Winter’s Gentleman is coming soon!

Until we meet again, may your bookshelves be full and your hearts even more so.

All my love,

Kirsten

Creative Update: Current Projects

I thought this week I would write a little post to let you all know what projects I’m working on.

Prohibition Story (tentatively titled Mississippi Moonshine)

Virginia is a tomboy. Having been raised by her father and seven brothers, she lacks all the grace and sophistication a woman should have according to society in 1923. But she’s a river rat, born and raised near the Mississippi River outside of Alton, Illinois. When she discovers her family’s secret distillery hidden deep in the woods, she stumbles into a horrible confrontation with a rival shiner.

Nathaniel shed his proper English gentleman persona to become the most infamous shine runner on the Mississippi. His suppliers in Illinois and Missouri provide him with the most coveted moonshine in the country. But when a gang attacks his most lucrative supplier, he finds himself saddled with more than a financial loss. He finds a river rat stowed away on his boat.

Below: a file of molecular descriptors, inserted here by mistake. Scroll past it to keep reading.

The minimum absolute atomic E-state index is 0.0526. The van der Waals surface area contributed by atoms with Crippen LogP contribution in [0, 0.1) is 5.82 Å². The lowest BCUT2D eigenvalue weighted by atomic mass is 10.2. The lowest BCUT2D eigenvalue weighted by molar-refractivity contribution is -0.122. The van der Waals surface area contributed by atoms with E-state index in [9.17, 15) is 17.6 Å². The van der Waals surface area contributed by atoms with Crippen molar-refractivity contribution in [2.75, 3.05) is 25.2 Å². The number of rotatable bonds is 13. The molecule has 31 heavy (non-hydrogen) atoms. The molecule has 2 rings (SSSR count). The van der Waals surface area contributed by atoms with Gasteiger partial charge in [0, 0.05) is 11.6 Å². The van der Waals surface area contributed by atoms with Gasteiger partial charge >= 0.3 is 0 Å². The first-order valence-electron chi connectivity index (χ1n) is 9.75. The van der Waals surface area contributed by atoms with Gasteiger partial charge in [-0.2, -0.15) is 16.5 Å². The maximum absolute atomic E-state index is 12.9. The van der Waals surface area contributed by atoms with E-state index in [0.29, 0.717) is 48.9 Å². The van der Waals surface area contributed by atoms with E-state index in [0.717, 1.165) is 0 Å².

Interesting huh?

Stage play titled Confessions of a Fangirl

We’ve all had our moments of fanaticism. This play is meant to be a visual depiction of the five stages of fangirling and how the seemingly innocent obsession can quickly consume us and ruin our relationships in real life.

I didn’t want to use one specific actor…so I combined three of my favorites to depict a much broader fandom (and not point any fingers since this isn’t about shaming or blaming, just showing the reality and the consequences).

This is my first attempt to write a play. I’m hoping it will help me hone my dialog and plotting skills…even more, I am hoping it will enlighten the world to the wonders and dangers of being a fangirl/boy.